Banned tenant fees and penalties for landlords

Fees that landlords or agents cannot charge, enforcement of the tenant fees rules, sanctions, and appeals.

This content applies to England

Fees that landlords and agents can charge

A landlord cannot charge a fee unless it is expressly permitted.[1]

The permitted payments are:[2]

  • rent

  • tenancy deposit (up to maximum of five or six weeks’ rent)

  • holding deposit (up to maximum of one week’s rent)

  • a fee in the event of a ‘relevant default’

  • damages for breach of agreement

  • in connection with tenant’s request for a variation, assignment, or surrender of a tenancy

  • in respect of council tax, utilities, communication services and TV licence

Most of permitted payments are capped. Any part of a fee that exceeds the permitted amount is a prohibited payment.

Payments by relevant persons

The tenant fees rules apply to payments made by:[3]

  • tenants

  • licensees

  • guarantors

  • any other person acting on the tenant or licensee’s behalf

They are referred to as 'relevant persons' in the legislation.

Tenancies and licences covered

The tenant fees rules apply to payments in connection with:[4]

  • assured shorthold tenancies

  • most licences to occupy housing

  • student lettings provided by specified educational institutions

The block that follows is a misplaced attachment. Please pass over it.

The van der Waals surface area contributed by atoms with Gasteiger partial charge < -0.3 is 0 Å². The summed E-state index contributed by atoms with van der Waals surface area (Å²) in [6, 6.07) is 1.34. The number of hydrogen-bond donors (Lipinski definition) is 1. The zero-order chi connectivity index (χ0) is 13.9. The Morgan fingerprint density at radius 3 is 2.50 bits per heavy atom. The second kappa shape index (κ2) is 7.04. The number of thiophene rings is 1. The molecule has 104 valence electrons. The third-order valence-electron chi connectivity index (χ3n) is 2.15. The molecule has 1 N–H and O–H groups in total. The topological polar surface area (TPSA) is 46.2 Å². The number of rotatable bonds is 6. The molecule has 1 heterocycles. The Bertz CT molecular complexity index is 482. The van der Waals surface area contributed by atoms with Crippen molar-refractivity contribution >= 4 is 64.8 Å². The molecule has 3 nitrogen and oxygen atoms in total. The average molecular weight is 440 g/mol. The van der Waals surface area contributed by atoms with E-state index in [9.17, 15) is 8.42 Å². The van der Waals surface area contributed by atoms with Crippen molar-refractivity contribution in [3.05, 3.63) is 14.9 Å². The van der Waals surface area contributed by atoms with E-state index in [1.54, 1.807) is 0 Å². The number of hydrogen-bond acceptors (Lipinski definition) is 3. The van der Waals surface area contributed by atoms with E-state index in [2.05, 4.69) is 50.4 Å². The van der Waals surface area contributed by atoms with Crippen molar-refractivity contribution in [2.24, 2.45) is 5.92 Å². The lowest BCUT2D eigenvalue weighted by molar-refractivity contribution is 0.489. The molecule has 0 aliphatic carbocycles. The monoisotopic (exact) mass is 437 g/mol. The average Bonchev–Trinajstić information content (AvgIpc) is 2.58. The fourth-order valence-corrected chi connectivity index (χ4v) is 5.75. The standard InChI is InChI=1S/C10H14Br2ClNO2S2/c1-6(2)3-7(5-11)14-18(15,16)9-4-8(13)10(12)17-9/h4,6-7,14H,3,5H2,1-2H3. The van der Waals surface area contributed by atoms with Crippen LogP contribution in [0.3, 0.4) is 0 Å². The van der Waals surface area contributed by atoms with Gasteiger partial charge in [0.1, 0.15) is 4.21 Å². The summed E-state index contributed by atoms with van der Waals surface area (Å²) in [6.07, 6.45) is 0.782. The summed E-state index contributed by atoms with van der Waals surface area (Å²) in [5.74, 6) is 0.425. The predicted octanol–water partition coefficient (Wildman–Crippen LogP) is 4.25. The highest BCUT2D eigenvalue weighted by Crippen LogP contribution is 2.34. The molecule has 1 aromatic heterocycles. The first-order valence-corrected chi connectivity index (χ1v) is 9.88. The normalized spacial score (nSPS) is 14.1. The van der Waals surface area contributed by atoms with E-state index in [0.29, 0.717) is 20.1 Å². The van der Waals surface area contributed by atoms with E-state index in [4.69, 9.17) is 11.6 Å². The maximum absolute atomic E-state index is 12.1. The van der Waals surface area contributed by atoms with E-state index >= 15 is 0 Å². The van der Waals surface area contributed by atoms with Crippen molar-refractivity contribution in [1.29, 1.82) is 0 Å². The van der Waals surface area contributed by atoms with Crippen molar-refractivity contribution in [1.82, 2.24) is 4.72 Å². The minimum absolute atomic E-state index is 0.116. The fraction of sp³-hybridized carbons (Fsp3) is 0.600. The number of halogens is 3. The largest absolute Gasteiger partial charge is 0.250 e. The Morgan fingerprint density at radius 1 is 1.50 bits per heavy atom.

Lodgers of resident landlords and tenants of houses in multiple occupation are covered.

From 1 June 2020, the ban on prohibited payments applies to all agreements listed above regardless of their start date.[5]

Any term in an agreement requiring the payment of a prohibited fee is not binding.[6]

Between 1 June 2019 and 31 May 2020 the prohibition applied only to tenancies and licences that started or were renewed on or after 1 June 2019.[7] It did not apply to statutory periodic tenancies arising between 1 June 2019 and 31 May 2020.

If the landlord or agent charged a deposit above the permitted cap before the rules came into force and a new fixed-term agreement is signed afterwards, they must repay any amount above the cap. If the deposit is protected in a tenancy deposit protection scheme, the government guidance suggests a 10-day time limit for the refund to take place.[8]

The tenant fees rules apply to registered providers of social housing (both local authorities and housing associations) only where they are letting an assured shorthold tenancy in the private rented sector.[9]

Exclusions

Certain authorities and letting types are not covered by the tenant fees rules.

Authorities to which the rules do not apply

The following authorities are not classed as relevant persons:[10]

  • local housing authorities

  • the Greater London Authority

  • any organisations acting on behalf of the above two

The exclusion of these authorities from the definition of 'relevant person' is not limited to any particular functions, but will often be relevant where authorities are exercising homelessness functions.